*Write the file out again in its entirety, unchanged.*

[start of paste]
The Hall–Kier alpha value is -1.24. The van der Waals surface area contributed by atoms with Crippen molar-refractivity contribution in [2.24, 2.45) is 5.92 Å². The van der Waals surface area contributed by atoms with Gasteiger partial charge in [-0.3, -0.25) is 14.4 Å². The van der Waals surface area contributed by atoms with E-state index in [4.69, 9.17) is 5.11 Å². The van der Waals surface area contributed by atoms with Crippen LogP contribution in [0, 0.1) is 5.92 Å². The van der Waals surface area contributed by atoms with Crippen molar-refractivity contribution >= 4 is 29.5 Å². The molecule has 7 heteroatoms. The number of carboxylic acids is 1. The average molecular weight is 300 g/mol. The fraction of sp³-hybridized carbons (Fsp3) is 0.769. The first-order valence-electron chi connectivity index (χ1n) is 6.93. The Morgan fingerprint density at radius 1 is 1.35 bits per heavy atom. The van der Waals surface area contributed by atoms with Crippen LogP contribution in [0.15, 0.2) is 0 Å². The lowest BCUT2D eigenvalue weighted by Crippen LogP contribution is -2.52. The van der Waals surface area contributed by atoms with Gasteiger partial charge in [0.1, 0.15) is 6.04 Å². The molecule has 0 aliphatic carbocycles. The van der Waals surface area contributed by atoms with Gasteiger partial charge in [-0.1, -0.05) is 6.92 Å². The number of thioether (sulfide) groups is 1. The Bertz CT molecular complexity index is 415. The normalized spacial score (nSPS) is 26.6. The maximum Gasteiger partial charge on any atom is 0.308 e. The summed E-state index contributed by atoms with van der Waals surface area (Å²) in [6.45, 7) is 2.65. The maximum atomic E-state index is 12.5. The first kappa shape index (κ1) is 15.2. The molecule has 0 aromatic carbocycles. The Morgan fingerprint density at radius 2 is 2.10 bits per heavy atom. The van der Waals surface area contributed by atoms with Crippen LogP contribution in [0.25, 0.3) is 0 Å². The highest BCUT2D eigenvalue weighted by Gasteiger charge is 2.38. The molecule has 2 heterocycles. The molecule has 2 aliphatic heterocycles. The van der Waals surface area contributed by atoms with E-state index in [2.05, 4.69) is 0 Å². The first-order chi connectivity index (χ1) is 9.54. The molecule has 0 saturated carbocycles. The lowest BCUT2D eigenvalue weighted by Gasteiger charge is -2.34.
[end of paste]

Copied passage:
The Hall–Kier alpha value is -1.24. The van der Waals surface area contributed by atoms with Crippen molar-refractivity contribution in [2.24, 2.45) is 5.92 Å². The van der Waals surface area contributed by atoms with Gasteiger partial charge in [-0.3, -0.25) is 14.4 Å². The van der Waals surface area contributed by atoms with E-state index in [4.69, 9.17) is 5.11 Å². The van der Waals surface area contributed by atoms with Crippen LogP contribution in [0, 0.1) is 5.92 Å². The van der Waals surface area contributed by atoms with Crippen molar-refractivity contribution >= 4 is 29.5 Å². The molecule has 7 heteroatoms. The number of carboxylic acids is 1. The average molecular weight is 300 g/mol. The fraction of sp³-hybridized carbons (Fsp3) is 0.769. The first-order valence-electron chi connectivity index (χ1n) is 6.93. The Morgan fingerprint density at radius 1 is 1.35 bits per heavy atom. The van der Waals surface area contributed by atoms with Crippen LogP contribution in [0.15, 0.2) is 0 Å². The lowest BCUT2D eigenvalue weighted by Crippen LogP contribution is -2.52. The van der Waals surface area contributed by atoms with Gasteiger partial charge in [0.1, 0.15) is 6.04 Å². The molecule has 0 aliphatic carbocycles. The van der Waals surface area contributed by atoms with Gasteiger partial charge in [-0.1, -0.05) is 6.92 Å². The number of thioether (sulfide) groups is 1. The Bertz CT molecular complexity index is 415. The normalized spacial score (nSPS) is 26.6. The maximum Gasteiger partial charge on any atom is 0.308 e. The summed E-state index contributed by atoms with van der Waals surface area (Å²) in [6.45, 7) is 2.65. The maximum atomic E-state index is 12.5. The first kappa shape index (κ1) is 15.2. The molecule has 0 aromatic carbocycles. The Morgan fingerprint density at radius 2 is 2.10 bits per heavy atom. The van der Waals surface area contributed by atoms with Crippen LogP contribution in [0.25, 0.3) is 0 Å². The highest BCUT2D eigenvalue weighted by Gasteiger charge is 2.38. The molecule has 2 heterocycles. The molecule has 2 aliphatic heterocycles. The van der Waals surface area contributed by atoms with E-state index in [2.05, 4.69) is 0 Å². The first-order chi connectivity index (χ1) is 9.54. The molecule has 0 saturated carbocycles. The lowest BCUT2D eigenvalue weighted by Gasteiger charge is -2.34.